Today’s post about cancer patients was written by Jennifer McGregor, who helped create Public Health Library, an ambitious undertaking that you should check out… Take it away, Jennifer:
Cancer patients have so much to deal with, from fear and depression, to illness and pain, that it can be overwhelming not only for themselves but for their family members as well.
One of the things that family members can do to ease some of the concerns about their loved ones with cancer is to be as informed as possible about the dangers of addiction that can arise with pain management. Being armed with knowledge puts everyone on the same page and makes everyone aware of the warning signs of addiction before it is too late.
Safe Pain Management is Possible
Of special concern is using opioids for pain management for cancer patients. Chronic pain may be severe enough to justify using opioids in 30-50% of patients undergoing active antineoplastic therapy and in 75-90% of patients with advanced disease. Yet, opioid users easily become addicted, and it often requires larger doses for the pain to abate in cancer patients. As a result, doctors often prescribe opioids for acute pain management for four to six weeks and then reduce the dosage and switch patients to other types of drugs.
Just because there is a chance of addiction does not mean that cancer patients should be denied medication to ease their pain. Safe pain management is possible, if families and patients work closely with medical professionals. With the proper dosing and monitoring, cancer patients can be made more comfortable without becoming addicted to pain medications. In fact, the risk for addiction in cancer patients who are under close medical supervision diminishes.
Working with Doctors to Prevent Addiction in Cancer Patients is a Must
Cancer patients and their loved ones should have a discussion with their doctors about their pain treatment plans. Asking questions and being informed will help ensure that everyone is comfortable with the treatment plan. This includes being honest with the doctor. If the cancer patient has a history of drug or alcohol abuse, or if the family has a history of addiction, the doctor needs to know. These factors may influence the doctor’s decision in the course of treatment, especially if he believes the risk of addiction is higher for certain cancer patients.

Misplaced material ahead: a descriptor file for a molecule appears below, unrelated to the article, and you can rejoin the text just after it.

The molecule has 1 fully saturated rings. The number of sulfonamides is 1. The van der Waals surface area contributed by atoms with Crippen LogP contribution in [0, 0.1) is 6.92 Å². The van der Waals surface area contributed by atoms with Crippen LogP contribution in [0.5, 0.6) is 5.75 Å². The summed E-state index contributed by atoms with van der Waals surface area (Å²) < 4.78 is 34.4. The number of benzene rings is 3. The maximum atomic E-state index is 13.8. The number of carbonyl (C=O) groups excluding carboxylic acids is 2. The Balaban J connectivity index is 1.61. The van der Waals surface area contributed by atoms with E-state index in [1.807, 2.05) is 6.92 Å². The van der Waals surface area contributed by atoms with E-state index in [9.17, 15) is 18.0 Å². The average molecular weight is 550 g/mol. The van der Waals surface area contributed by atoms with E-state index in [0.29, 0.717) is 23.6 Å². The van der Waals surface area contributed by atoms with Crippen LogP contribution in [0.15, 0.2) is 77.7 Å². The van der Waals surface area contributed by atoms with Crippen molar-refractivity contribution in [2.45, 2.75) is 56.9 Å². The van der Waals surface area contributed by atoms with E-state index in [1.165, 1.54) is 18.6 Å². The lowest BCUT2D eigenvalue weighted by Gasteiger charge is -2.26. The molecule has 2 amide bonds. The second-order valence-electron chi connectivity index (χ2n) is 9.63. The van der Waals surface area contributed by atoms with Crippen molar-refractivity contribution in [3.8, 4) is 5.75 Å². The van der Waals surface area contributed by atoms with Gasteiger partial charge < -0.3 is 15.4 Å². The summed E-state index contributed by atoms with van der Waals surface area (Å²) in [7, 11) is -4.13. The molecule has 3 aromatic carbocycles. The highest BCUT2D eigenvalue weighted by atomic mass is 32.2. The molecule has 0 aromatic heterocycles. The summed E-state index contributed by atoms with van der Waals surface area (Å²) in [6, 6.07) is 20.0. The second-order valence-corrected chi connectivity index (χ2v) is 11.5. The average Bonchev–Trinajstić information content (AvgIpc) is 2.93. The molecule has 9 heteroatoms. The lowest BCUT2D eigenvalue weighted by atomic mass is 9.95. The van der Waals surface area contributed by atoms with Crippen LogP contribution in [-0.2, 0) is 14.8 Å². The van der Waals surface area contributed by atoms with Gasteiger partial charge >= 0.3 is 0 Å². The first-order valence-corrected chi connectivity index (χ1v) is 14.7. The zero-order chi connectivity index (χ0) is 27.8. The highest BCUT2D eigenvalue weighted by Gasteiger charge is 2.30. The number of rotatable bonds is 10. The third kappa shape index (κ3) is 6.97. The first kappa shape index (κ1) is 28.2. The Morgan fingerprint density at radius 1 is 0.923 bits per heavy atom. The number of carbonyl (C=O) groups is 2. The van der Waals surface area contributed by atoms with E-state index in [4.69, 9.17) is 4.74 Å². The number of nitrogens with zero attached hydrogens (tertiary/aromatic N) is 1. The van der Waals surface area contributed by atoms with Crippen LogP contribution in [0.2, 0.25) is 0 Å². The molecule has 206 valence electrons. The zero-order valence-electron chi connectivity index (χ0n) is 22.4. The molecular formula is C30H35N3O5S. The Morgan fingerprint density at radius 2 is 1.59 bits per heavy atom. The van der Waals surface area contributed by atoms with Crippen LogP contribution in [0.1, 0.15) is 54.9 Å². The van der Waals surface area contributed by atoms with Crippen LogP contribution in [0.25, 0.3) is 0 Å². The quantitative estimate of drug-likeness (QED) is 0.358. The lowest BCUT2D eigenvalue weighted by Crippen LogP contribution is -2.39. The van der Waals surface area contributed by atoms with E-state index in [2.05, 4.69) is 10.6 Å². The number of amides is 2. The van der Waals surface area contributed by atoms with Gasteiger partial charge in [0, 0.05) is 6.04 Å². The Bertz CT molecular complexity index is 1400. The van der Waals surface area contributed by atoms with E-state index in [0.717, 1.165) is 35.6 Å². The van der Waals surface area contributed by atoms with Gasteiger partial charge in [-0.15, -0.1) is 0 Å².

There are Common Warning Signs of Addiction
Of course, family members spend the most time with cancer patients, so you need to be aware of the signs and symptoms of addiction, especially to opioids. There are certain mood and psychological, behavioral, and physical signs and symptoms that everyone should be on the lookout for while their loved one is taking opioids. These include, but are not limited to, depression, irritability, anxiety attacks, improved alertness, increased heart rate, decreased appetite, increased energy, difficulty sleeping, and increased sensitivity to sensory stimuli.
There is a Greater Risk of Depression and Addiction in Cancer Patients
It is important to note that both addiction and cancer present a high risk of death, and when they occur together, the risks greatly increase. As people face a cancer diagnosis, they may turn to drugs and alcohol to escape their fear and their pain. If drugs and alcohol are used as a way to cope with the diagnosis, the patient easily becomes addicted.
People also often become depressed when they receive a cancer diagnosis, because they fear that it is a death sentence and that they will become a burden on their family. Depression often leads to addiction, as people turn to alcohol or drugs to numb their pain. Thus, the combination of depression and addiction is especially dangerous for cancer patients, who have easy access to opioids for their pain management.
Cancer Patients Have a Higher Risk of Committing Suicide
Family members of cancer patients need to recognize the fact that suicide rates in cancer patients may be two to ten times higher than among people who do not have cancer. The risk is at its highest in the first few months after diagnosis.
Unfortunately, many cancer patients who have suicidal thoughts overdose with their pain medication. These patients may or may not be addicted to the medication, but those who are addicted have difficulty making rational decisions and are at a higher risk of committing suicide than those cancer patients who are not addicts.
Cancer patients need the support of their family members and doctors for a number of reasons, but it is especially important for family members to be aware of the risk of depression, addiction, and suicide for their loved ones with cancer. Knowing the five important factors we outline is a good step toward helping your loved one cope with the cancer diagnosis and continue forward in a safe and positive way.
Jennifer McGregor has wanted to be a doctor since she was little. Now, as a pre-med student, she’s well on her way to achieving that dream.
She helped create PublicHealthLibrary.org with a friend as part of a class project. With it, she hopes to provide access to trustworthy health and medical resources. When Jennifer isn’t working on the site, you can usually find her hitting the books in the campus library or spending some downtime with her dog at the local park.
Leaving you with a lighthearted song to take the edge off today’s serious message: The Young) Rascals doing “A Beautiful Morning”:
Thank you for singing along…That’s it for today.